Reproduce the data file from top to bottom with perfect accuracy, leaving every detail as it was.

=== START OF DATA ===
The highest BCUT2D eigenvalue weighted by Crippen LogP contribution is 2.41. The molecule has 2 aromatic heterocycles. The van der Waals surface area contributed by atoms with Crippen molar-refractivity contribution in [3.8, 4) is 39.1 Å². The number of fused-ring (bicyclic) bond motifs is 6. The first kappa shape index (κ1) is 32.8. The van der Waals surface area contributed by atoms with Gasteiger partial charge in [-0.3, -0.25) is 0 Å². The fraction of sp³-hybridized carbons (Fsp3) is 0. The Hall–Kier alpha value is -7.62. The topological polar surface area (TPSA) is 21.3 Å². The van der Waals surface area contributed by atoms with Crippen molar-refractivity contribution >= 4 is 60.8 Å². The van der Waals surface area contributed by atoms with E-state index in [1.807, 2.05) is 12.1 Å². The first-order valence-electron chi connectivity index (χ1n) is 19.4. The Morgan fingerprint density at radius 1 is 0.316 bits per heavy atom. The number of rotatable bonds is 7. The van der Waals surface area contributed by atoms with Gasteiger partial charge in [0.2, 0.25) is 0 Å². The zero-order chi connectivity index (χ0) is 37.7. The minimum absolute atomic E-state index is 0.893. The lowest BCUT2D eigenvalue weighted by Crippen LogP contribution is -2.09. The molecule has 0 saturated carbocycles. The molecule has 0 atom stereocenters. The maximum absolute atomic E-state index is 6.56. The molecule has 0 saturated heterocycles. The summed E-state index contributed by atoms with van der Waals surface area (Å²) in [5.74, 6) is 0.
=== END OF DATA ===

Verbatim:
The highest BCUT2D eigenvalue weighted by Crippen LogP contribution is 2.41. The molecule has 2 aromatic heterocycles. The van der Waals surface area contributed by atoms with Crippen molar-refractivity contribution in [3.8, 4) is 39.1 Å². The number of fused-ring (bicyclic) bond motifs is 6. The first kappa shape index (κ1) is 32.8. The van der Waals surface area contributed by atoms with Gasteiger partial charge in [-0.3, -0.25) is 0 Å². The fraction of sp³-hybridized carbons (Fsp3) is 0. The Hall–Kier alpha value is -7.62. The topological polar surface area (TPSA) is 21.3 Å². The van der Waals surface area contributed by atoms with Crippen molar-refractivity contribution >= 4 is 60.8 Å². The van der Waals surface area contributed by atoms with E-state index in [1.807, 2.05) is 12.1 Å². The first-order valence-electron chi connectivity index (χ1n) is 19.4. The Morgan fingerprint density at radius 1 is 0.316 bits per heavy atom. The number of rotatable bonds is 7. The van der Waals surface area contributed by atoms with Gasteiger partial charge in [0.2, 0.25) is 0 Å². The zero-order chi connectivity index (χ0) is 37.7. The minimum absolute atomic E-state index is 0.893. The lowest BCUT2D eigenvalue weighted by Crippen LogP contribution is -2.09. The molecule has 0 saturated carbocycles. The molecule has 0 atom stereocenters. The maximum absolute atomic E-state index is 6.56. The molecule has 0 saturated heterocycles. The summed E-state index contributed by atoms with van der Waals surface area (Å²) in [5.74, 6) is 0.